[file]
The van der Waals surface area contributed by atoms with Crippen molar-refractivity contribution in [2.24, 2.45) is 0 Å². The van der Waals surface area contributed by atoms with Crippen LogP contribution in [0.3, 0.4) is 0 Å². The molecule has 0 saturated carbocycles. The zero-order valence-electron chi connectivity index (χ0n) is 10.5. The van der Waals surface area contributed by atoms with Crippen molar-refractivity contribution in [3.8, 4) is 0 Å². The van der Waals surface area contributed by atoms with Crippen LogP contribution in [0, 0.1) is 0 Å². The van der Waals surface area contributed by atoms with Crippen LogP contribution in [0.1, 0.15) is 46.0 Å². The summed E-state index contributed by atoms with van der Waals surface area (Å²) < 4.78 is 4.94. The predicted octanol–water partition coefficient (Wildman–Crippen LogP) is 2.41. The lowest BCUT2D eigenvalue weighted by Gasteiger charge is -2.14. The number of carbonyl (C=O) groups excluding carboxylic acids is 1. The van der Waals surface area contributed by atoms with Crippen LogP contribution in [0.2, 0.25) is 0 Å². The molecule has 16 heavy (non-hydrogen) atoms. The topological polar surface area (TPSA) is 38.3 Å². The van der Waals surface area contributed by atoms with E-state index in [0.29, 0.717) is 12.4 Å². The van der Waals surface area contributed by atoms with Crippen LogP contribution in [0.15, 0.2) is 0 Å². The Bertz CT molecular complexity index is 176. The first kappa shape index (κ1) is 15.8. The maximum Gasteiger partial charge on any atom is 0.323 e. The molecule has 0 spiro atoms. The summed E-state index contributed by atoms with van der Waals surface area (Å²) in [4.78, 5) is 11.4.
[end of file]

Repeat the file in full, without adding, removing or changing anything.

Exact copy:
The van der Waals surface area contributed by atoms with Crippen molar-refractivity contribution in [2.24, 2.45) is 0 Å². The van der Waals surface area contributed by atoms with Crippen LogP contribution in [0.3, 0.4) is 0 Å². The molecule has 0 saturated carbocycles. The zero-order valence-electron chi connectivity index (χ0n) is 10.5. The van der Waals surface area contributed by atoms with Crippen molar-refractivity contribution in [3.8, 4) is 0 Å². The van der Waals surface area contributed by atoms with Crippen LogP contribution in [0, 0.1) is 0 Å². The van der Waals surface area contributed by atoms with Crippen LogP contribution in [0.1, 0.15) is 46.0 Å². The summed E-state index contributed by atoms with van der Waals surface area (Å²) < 4.78 is 4.94. The predicted octanol–water partition coefficient (Wildman–Crippen LogP) is 2.41. The lowest BCUT2D eigenvalue weighted by Gasteiger charge is -2.14. The number of carbonyl (C=O) groups excluding carboxylic acids is 1. The van der Waals surface area contributed by atoms with Crippen LogP contribution in [0.2, 0.25) is 0 Å². The molecule has 16 heavy (non-hydrogen) atoms. The topological polar surface area (TPSA) is 38.3 Å². The van der Waals surface area contributed by atoms with E-state index in [0.29, 0.717) is 12.4 Å². The van der Waals surface area contributed by atoms with Crippen LogP contribution in [0.15, 0.2) is 0 Å². The Bertz CT molecular complexity index is 176. The first kappa shape index (κ1) is 15.8. The maximum Gasteiger partial charge on any atom is 0.323 e. The molecule has 0 spiro atoms. The summed E-state index contributed by atoms with van der Waals surface area (Å²) in [4.78, 5) is 11.4.